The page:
## Thursday, February 3, 2011

### Syntax highlighting C# and GLSL source code with LaTeX and the 'Listings' package

We wanted to syntax highlight the source code listings in our book in order to make them easier to read. Unfortunately, the languages used for most of the listings, C# and GLSL, are not supported out of the box by the LaTeX Listings package. What to do?

Well, C# and GLSL both have roots in the C language, so we started out tagging our code listings as C++ in order to get some minimal highlighting. The results aren't very good with that approach. Keywords that are shared with C++, like float and return, are nicely highlighted, but not so with
GLSL-specific keywords like vec3. And wouldn't it be nice if built-in GLSL functions like sqrt
and cos were highlighted, like they are in NShader?

I should mention before I get too far that I'm far from a LaTeX expert.
What I'm about to describe worked for me, but please let me know if I'm doing something odd.

C# and GLSL language definitions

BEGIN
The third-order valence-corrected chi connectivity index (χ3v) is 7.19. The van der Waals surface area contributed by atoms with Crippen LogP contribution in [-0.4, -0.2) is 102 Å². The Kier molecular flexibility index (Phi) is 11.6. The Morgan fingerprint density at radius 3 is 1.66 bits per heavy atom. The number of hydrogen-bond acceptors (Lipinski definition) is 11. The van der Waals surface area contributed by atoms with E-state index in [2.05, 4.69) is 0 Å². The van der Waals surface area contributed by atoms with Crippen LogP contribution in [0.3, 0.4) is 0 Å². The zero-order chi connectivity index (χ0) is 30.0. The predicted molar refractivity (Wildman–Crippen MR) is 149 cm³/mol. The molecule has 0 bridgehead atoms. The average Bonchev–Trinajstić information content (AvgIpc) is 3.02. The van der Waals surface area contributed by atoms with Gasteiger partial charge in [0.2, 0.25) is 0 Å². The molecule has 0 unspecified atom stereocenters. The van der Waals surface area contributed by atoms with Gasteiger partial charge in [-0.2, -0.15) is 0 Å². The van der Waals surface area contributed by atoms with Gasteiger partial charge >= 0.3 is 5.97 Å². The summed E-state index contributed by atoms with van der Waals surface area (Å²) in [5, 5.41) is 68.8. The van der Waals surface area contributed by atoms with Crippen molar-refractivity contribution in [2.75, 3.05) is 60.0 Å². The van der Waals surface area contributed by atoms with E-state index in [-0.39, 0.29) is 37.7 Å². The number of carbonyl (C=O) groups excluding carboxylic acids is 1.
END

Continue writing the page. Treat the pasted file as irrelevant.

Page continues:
The Listings LaTeX package makes it fairly easy to define new languages. Several language definitions for C# can be found around the web. Here's ours:
\lstdefinelanguage{CSharp}{sensitive=true,morekeywords=[1]{abstract, as, base, break, case,catch, checked, class, const, continue,default, delegate, do, else, enum,event, explicit, extern, false,finally, fixed, for, foreach, goto, if,implicit, in, interface, internal, is,lock, namespace, new, null, operator,out, override, params, private,protected, public, readonly, ref,return, sealed, sizeof, stackalloc,static, struct, switch, this, throw,true, try, typeof, unchecked, unsafe,using, virtual, volatile, while, bool,byte, char, decimal, double, float,int, lock, object, sbyte, short, string,uint, ulong, ushort, void},morecomment=[l]{//},morecomment=[s]{/*}{*/},morecomment=[l][keywordstyle4]{\#},morestring=[b]",morestring=[b]',}
Surprisingly, we weren't able to find a language definition for GLSL. It was pretty easy to put one together based on the GLSL spec, though: